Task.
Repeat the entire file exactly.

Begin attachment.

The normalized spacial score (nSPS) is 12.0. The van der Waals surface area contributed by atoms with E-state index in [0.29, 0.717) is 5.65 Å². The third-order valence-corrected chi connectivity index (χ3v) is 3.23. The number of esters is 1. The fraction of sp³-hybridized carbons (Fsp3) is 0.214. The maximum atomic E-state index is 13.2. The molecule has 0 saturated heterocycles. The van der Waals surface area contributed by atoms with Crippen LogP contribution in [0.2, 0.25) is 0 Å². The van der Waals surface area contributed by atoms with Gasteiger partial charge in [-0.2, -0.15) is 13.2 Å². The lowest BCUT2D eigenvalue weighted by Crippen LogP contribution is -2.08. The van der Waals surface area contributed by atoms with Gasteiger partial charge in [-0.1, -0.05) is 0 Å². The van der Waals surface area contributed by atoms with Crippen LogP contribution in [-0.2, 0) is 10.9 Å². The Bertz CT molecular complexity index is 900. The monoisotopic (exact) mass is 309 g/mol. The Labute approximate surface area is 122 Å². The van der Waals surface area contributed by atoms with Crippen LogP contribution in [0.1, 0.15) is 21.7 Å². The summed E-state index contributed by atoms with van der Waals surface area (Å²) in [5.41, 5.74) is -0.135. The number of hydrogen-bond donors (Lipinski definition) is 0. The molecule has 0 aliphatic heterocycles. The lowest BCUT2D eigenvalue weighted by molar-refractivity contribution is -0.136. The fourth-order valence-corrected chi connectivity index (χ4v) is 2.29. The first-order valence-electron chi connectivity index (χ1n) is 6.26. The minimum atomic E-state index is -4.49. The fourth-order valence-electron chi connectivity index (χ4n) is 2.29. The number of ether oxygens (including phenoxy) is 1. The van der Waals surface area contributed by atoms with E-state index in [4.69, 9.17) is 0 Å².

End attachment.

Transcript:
The normalized spacial score (nSPS) is 12.0. The van der Waals surface area contributed by atoms with E-state index in [0.29, 0.717) is 5.65 Å². The third-order valence-corrected chi connectivity index (χ3v) is 3.23. The number of esters is 1. The fraction of sp³-hybridized carbons (Fsp3) is 0.214. The maximum atomic E-state index is 13.2. The molecule has 0 saturated heterocycles. The van der Waals surface area contributed by atoms with Crippen LogP contribution in [0.2, 0.25) is 0 Å². The van der Waals surface area contributed by atoms with Gasteiger partial charge in [-0.2, -0.15) is 13.2 Å². The lowest BCUT2D eigenvalue weighted by Crippen LogP contribution is -2.08. The van der Waals surface area contributed by atoms with Gasteiger partial charge in [-0.1, -0.05) is 0 Å². The van der Waals surface area contributed by atoms with Crippen LogP contribution in [-0.2, 0) is 10.9 Å². The Bertz CT molecular complexity index is 900. The monoisotopic (exact) mass is 309 g/mol. The Labute approximate surface area is 122 Å². The van der Waals surface area contributed by atoms with Crippen LogP contribution in [0.1, 0.15) is 21.7 Å². The summed E-state index contributed by atoms with van der Waals surface area (Å²) in [5.41, 5.74) is -0.135. The number of hydrogen-bond donors (Lipinski definition) is 0. The molecule has 0 aliphatic heterocycles. The lowest BCUT2D eigenvalue weighted by molar-refractivity contribution is -0.136. The fourth-order valence-corrected chi connectivity index (χ4v) is 2.29. The first-order valence-electron chi connectivity index (χ1n) is 6.26. The minimum atomic E-state index is -4.49. The fourth-order valence-electron chi connectivity index (χ4n) is 2.29. The number of ether oxygens (including phenoxy) is 1. The van der Waals surface area contributed by atoms with E-state index in [4.69, 9.17) is 0 Å².